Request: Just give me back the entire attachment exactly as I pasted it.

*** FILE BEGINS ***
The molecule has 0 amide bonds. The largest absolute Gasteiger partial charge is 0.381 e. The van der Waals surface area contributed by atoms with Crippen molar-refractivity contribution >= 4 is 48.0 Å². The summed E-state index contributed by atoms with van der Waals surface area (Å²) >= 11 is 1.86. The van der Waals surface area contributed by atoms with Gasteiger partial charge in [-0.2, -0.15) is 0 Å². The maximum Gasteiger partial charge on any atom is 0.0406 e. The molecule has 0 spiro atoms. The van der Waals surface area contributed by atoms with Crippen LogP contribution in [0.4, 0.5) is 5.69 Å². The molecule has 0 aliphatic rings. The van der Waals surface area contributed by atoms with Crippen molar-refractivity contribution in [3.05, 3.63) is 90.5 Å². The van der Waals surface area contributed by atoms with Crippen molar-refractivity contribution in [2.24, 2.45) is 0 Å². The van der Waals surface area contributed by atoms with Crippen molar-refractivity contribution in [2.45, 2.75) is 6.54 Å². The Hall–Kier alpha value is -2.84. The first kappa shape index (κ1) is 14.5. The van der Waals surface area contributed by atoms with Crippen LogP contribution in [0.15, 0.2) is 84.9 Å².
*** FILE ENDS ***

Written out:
The molecule has 0 amide bonds. The largest absolute Gasteiger partial charge is 0.381 e. The van der Waals surface area contributed by atoms with Crippen molar-refractivity contribution >= 4 is 48.0 Å². The summed E-state index contributed by atoms with van der Waals surface area (Å²) >= 11 is 1.86. The van der Waals surface area contributed by atoms with Gasteiger partial charge in [-0.2, -0.15) is 0 Å². The maximum Gasteiger partial charge on any atom is 0.0406 e. The molecule has 0 spiro atoms. The van der Waals surface area contributed by atoms with Crippen LogP contribution in [0.4, 0.5) is 5.69 Å². The molecule has 0 aliphatic rings. The van der Waals surface area contributed by atoms with Crippen molar-refractivity contribution in [3.05, 3.63) is 90.5 Å². The van der Waals surface area contributed by atoms with Crippen molar-refractivity contribution in [2.24, 2.45) is 0 Å². The van der Waals surface area contributed by atoms with Crippen molar-refractivity contribution in [2.45, 2.75) is 6.54 Å². The Hall–Kier alpha value is -2.84. The first kappa shape index (κ1) is 14.5. The van der Waals surface area contributed by atoms with Crippen LogP contribution in [0.15, 0.2) is 84.9 Å².